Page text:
Paul Verhoeven's American movie career has certainly had its ups
and downs. Starting off with the excellent Robocop (1987) and
Total Recall (1990), he then started to give us terrible 'sex' films,
such as the stylish yet mediocre Basic Instinct (1992) and the
downright awful Showgirls (1995). So, he is obviously better at
directing action films, and Starship Troopers sees him return to
the action genre. Whether it is actually any good or not is
The films opens well, with a twenty second newsreel telling us
about an attack from giant bugs (much like the classic B-movie
Them!), and showing us an entire squadron of soilders getting
mained, ripped apart, and generally dying in nasty ways. The film
then cuts to 'One year later', and this is where the problems begin.
The first problem is that the first thirty minutes of this film is more
like an episode of Beverly Hills 90210. We are introduced to the
characters, and the whole 30 minutes is like watching a very dodgy
afternoon soap. Anyway, Casper Van Dien plays Johnny Rico,
who wants to join the Starship Troopers so he can stay with his
girlfriend Carman, played by Denise Richards. Dina Meyer plays
Rico secret admirer, Dizzy, who also joins the Troopers, and
basically we see Rico and Carman being gooey with each other,
and Dizzy trying to get into bed with Rico.
The audience has to suffer this until the bugs destroy the whole of
Buenos Ares. War is declared, and Rico, Carman and Dizzy all go
and kick some alien butt. The plot is forgotten, the film forgets the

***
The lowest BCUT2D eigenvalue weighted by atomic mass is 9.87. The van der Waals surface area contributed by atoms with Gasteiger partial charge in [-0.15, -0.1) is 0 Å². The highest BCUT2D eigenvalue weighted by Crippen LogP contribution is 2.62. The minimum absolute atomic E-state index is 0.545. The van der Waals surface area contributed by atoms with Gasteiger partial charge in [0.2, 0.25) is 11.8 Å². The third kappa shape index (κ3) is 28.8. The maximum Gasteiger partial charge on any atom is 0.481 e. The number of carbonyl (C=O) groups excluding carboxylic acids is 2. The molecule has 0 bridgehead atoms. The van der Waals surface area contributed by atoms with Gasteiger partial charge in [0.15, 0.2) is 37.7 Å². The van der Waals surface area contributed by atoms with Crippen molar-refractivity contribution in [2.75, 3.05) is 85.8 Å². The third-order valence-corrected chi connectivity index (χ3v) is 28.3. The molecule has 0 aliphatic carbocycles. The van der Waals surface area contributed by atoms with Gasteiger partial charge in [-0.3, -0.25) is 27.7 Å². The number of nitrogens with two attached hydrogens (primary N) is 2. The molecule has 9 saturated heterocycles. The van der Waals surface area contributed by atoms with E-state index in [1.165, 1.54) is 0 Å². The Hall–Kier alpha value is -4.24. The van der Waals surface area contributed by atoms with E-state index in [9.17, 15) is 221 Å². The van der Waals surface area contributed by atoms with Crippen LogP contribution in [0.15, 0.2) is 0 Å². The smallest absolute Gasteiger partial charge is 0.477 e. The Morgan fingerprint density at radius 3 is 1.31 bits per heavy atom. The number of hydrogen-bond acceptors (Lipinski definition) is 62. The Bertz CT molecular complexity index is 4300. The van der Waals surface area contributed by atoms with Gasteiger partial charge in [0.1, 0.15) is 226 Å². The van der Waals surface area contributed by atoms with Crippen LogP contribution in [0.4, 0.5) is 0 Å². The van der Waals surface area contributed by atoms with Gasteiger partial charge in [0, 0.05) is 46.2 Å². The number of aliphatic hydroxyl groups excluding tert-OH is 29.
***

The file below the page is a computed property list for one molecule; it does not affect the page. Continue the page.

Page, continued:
meaning of dialogue (e.g the dialogue is crap) and it just gets on
with the death, violence, and sex.
The action scenes are good, with the bug special effects looking
very professional. However, after the 3rd bug attack, it all gets a
bit repetative. The main problems is that there is not enough
species of bugs. There are about five in this film, and only two do
anything intresting (the brain and tank bug) The rest are sadly dull.
However, the deaths in this film are suitably gory, with arms, heads
and legs getting ripped off, and even one unlucky person getting his
brains sucked out. The film isn't as violent as Total Recall, and
swearing is pratically non existent. This seems odd, as the first
thing I would say when a giant bug is heading towards me wanting
to rip me apart would defintely be "Oh f***!"
The cast (mainly a bunch of newcomers) are average, but this film
dosen't really require great performances. If I had to choose a best
performance, it would go to Michael Ironside (Scanners, Total
Recall) who is suitably hard-ass as Lt. Jean Rasczak. The special
effects, especially the larger bugs, are great, and the many
companies who contributed to the effects (including Industrial Light
& Magic) have done a great job. Sadly, though, the model heads
and hands look appaling fake, much like Total Recall. Why they
didn't use CGI is beyond me, as it would of looked much better
than the models the film uses.
Paul Verhoeven directs well, especially with the "Federal Interlink"
sequences, a series of televison 'adverts', something he pioneered
with in Robocop. The action is well directed, but the first 30
minutes are horribly done, almost directed like a television
programme. The screenplay, based on a book by Robert A.
Heinlein, is pretty bad, mainly because it set's up all these
characters, and then forgets about their backgrounds when the war
against the bugs actually begin.
Starship Troopers, then, although mostly fun, has some major
flaws that affect it. Perhaps if the first half hour had been cut, it
would of been more enjoyable. If you can get past this, and some
other dull parts during the war, you'll probably enjoy this film,
especially if you were looking for an outragesouly violent action
movie. Just don't expect a good script, a strong plot and
excitement straight from the start. Just about recommended.
Copyright © 1997 David Wilcock